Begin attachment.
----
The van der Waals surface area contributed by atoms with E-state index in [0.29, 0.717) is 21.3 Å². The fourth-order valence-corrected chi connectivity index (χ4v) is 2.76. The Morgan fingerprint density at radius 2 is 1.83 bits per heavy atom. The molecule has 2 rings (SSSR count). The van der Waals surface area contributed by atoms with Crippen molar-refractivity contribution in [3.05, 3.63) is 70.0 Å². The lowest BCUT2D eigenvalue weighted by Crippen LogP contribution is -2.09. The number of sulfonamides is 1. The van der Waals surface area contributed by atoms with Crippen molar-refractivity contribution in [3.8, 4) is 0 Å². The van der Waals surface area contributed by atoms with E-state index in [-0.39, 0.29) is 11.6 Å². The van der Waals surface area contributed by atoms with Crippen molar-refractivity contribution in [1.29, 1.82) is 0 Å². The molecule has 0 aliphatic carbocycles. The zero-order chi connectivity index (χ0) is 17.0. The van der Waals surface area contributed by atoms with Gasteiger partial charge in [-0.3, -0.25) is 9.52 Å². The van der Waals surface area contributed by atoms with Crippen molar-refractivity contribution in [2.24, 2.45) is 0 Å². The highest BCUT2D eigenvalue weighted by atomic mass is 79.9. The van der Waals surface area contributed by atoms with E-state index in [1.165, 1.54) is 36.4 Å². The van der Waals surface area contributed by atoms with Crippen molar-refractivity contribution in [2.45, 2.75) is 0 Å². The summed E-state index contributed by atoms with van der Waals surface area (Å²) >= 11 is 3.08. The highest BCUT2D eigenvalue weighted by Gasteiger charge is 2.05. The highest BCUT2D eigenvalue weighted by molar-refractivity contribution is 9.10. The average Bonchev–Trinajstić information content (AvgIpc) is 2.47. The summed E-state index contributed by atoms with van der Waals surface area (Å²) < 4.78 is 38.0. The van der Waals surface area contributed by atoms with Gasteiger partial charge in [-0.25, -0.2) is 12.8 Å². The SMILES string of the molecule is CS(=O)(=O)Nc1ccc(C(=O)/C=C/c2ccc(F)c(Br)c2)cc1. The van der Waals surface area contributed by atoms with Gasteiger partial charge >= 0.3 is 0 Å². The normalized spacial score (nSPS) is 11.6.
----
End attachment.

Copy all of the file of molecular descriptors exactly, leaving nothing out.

The van der Waals surface area contributed by atoms with E-state index in [0.29, 0.717) is 21.3 Å². The fourth-order valence-corrected chi connectivity index (χ4v) is 2.76. The Morgan fingerprint density at radius 2 is 1.83 bits per heavy atom. The molecule has 2 rings (SSSR count). The van der Waals surface area contributed by atoms with Crippen molar-refractivity contribution in [3.05, 3.63) is 70.0 Å². The lowest BCUT2D eigenvalue weighted by Crippen LogP contribution is -2.09. The number of sulfonamides is 1. The van der Waals surface area contributed by atoms with Crippen molar-refractivity contribution in [3.8, 4) is 0 Å². The van der Waals surface area contributed by atoms with E-state index in [-0.39, 0.29) is 11.6 Å². The van der Waals surface area contributed by atoms with Crippen molar-refractivity contribution in [1.29, 1.82) is 0 Å². The molecule has 0 aliphatic carbocycles. The zero-order chi connectivity index (χ0) is 17.0. The van der Waals surface area contributed by atoms with Gasteiger partial charge in [-0.3, -0.25) is 9.52 Å². The van der Waals surface area contributed by atoms with Crippen molar-refractivity contribution in [2.24, 2.45) is 0 Å². The highest BCUT2D eigenvalue weighted by atomic mass is 79.9. The van der Waals surface area contributed by atoms with E-state index in [1.165, 1.54) is 36.4 Å². The van der Waals surface area contributed by atoms with Crippen molar-refractivity contribution in [2.45, 2.75) is 0 Å². The summed E-state index contributed by atoms with van der Waals surface area (Å²) >= 11 is 3.08. The highest BCUT2D eigenvalue weighted by Gasteiger charge is 2.05. The highest BCUT2D eigenvalue weighted by molar-refractivity contribution is 9.10. The average Bonchev–Trinajstić information content (AvgIpc) is 2.47. The summed E-state index contributed by atoms with van der Waals surface area (Å²) < 4.78 is 38.0. The van der Waals surface area contributed by atoms with Gasteiger partial charge in [-0.25, -0.2) is 12.8 Å². The SMILES string of the molecule is CS(=O)(=O)Nc1ccc(C(=O)/C=C/c2ccc(F)c(Br)c2)cc1. The van der Waals surface area contributed by atoms with Gasteiger partial charge >= 0.3 is 0 Å². The normalized spacial score (nSPS) is 11.6.